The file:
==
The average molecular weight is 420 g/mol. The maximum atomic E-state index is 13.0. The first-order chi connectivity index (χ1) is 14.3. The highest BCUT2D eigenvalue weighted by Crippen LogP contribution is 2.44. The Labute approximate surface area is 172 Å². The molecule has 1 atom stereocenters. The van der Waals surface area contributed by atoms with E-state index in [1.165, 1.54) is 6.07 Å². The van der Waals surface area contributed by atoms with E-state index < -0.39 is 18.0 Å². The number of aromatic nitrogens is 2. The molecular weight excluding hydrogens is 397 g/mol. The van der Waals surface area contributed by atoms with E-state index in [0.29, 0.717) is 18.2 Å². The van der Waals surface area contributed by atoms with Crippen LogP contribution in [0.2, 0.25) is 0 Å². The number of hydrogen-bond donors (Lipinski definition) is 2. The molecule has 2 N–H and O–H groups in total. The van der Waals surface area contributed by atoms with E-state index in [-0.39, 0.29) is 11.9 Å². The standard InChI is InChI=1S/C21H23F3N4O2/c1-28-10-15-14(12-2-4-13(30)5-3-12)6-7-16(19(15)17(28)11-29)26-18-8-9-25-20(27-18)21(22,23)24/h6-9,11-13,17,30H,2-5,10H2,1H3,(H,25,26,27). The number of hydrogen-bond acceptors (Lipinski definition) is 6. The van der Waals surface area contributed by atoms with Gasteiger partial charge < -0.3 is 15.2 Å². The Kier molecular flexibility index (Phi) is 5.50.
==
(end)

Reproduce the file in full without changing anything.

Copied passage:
The average molecular weight is 420 g/mol. The maximum atomic E-state index is 13.0. The first-order chi connectivity index (χ1) is 14.3. The highest BCUT2D eigenvalue weighted by Crippen LogP contribution is 2.44. The Labute approximate surface area is 172 Å². The molecule has 1 atom stereocenters. The van der Waals surface area contributed by atoms with E-state index in [1.165, 1.54) is 6.07 Å². The van der Waals surface area contributed by atoms with E-state index < -0.39 is 18.0 Å². The number of aromatic nitrogens is 2. The molecular weight excluding hydrogens is 397 g/mol. The van der Waals surface area contributed by atoms with E-state index in [0.29, 0.717) is 18.2 Å². The van der Waals surface area contributed by atoms with Crippen LogP contribution in [0.2, 0.25) is 0 Å². The number of hydrogen-bond donors (Lipinski definition) is 2. The molecule has 2 N–H and O–H groups in total. The van der Waals surface area contributed by atoms with E-state index in [-0.39, 0.29) is 11.9 Å². The standard InChI is InChI=1S/C21H23F3N4O2/c1-28-10-15-14(12-2-4-13(30)5-3-12)6-7-16(19(15)17(28)11-29)26-18-8-9-25-20(27-18)21(22,23)24/h6-9,11-13,17,30H,2-5,10H2,1H3,(H,25,26,27). The number of hydrogen-bond acceptors (Lipinski definition) is 6. The van der Waals surface area contributed by atoms with Gasteiger partial charge < -0.3 is 15.2 Å². The Kier molecular flexibility index (Phi) is 5.50.